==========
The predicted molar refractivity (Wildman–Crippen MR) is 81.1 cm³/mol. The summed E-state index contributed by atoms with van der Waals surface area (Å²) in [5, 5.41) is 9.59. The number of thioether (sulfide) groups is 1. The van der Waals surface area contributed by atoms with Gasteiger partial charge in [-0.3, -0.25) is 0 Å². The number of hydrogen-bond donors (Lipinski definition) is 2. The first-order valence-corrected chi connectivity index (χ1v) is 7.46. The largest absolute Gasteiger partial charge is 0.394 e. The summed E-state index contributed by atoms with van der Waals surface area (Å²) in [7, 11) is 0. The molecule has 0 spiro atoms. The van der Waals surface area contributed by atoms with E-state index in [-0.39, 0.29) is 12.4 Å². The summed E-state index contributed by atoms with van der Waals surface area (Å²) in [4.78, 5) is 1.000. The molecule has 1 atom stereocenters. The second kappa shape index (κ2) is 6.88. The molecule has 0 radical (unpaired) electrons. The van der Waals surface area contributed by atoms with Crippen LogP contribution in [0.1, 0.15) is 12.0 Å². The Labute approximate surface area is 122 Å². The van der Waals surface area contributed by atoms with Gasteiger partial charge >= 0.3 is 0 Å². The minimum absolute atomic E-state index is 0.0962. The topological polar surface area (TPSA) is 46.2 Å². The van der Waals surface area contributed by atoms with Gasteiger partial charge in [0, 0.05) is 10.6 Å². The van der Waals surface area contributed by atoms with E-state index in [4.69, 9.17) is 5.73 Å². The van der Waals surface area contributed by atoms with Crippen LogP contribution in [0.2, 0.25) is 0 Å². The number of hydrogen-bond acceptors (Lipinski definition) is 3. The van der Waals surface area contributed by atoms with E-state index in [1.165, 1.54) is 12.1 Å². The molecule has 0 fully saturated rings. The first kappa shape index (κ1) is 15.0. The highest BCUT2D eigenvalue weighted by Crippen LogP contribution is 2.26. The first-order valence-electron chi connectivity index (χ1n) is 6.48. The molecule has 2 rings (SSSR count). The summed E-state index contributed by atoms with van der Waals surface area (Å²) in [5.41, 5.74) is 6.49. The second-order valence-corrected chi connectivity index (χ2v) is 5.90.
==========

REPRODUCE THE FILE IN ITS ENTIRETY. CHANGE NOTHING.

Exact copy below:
The predicted molar refractivity (Wildman–Crippen MR) is 81.1 cm³/mol. The summed E-state index contributed by atoms with van der Waals surface area (Å²) in [5, 5.41) is 9.59. The number of thioether (sulfide) groups is 1. The van der Waals surface area contributed by atoms with Gasteiger partial charge in [-0.3, -0.25) is 0 Å². The number of hydrogen-bond donors (Lipinski definition) is 2. The first-order valence-corrected chi connectivity index (χ1v) is 7.46. The largest absolute Gasteiger partial charge is 0.394 e. The summed E-state index contributed by atoms with van der Waals surface area (Å²) in [7, 11) is 0. The molecule has 0 spiro atoms. The van der Waals surface area contributed by atoms with E-state index in [-0.39, 0.29) is 12.4 Å². The summed E-state index contributed by atoms with van der Waals surface area (Å²) in [4.78, 5) is 1.000. The molecule has 1 atom stereocenters. The second kappa shape index (κ2) is 6.88. The molecule has 0 radical (unpaired) electrons. The van der Waals surface area contributed by atoms with Crippen LogP contribution in [0.1, 0.15) is 12.0 Å². The Labute approximate surface area is 122 Å². The van der Waals surface area contributed by atoms with Gasteiger partial charge >= 0.3 is 0 Å². The minimum absolute atomic E-state index is 0.0962. The topological polar surface area (TPSA) is 46.2 Å². The van der Waals surface area contributed by atoms with Gasteiger partial charge in [0, 0.05) is 10.6 Å². The van der Waals surface area contributed by atoms with E-state index in [4.69, 9.17) is 5.73 Å². The van der Waals surface area contributed by atoms with Crippen LogP contribution in [0.2, 0.25) is 0 Å². The number of hydrogen-bond acceptors (Lipinski definition) is 3. The van der Waals surface area contributed by atoms with E-state index in [1.165, 1.54) is 12.1 Å². The molecule has 0 fully saturated rings. The first kappa shape index (κ1) is 15.0. The highest BCUT2D eigenvalue weighted by Crippen LogP contribution is 2.26. The first-order valence-electron chi connectivity index (χ1n) is 6.48. The molecule has 2 rings (SSSR count). The summed E-state index contributed by atoms with van der Waals surface area (Å²) in [5.41, 5.74) is 6.49. The second-order valence-corrected chi connectivity index (χ2v) is 5.90.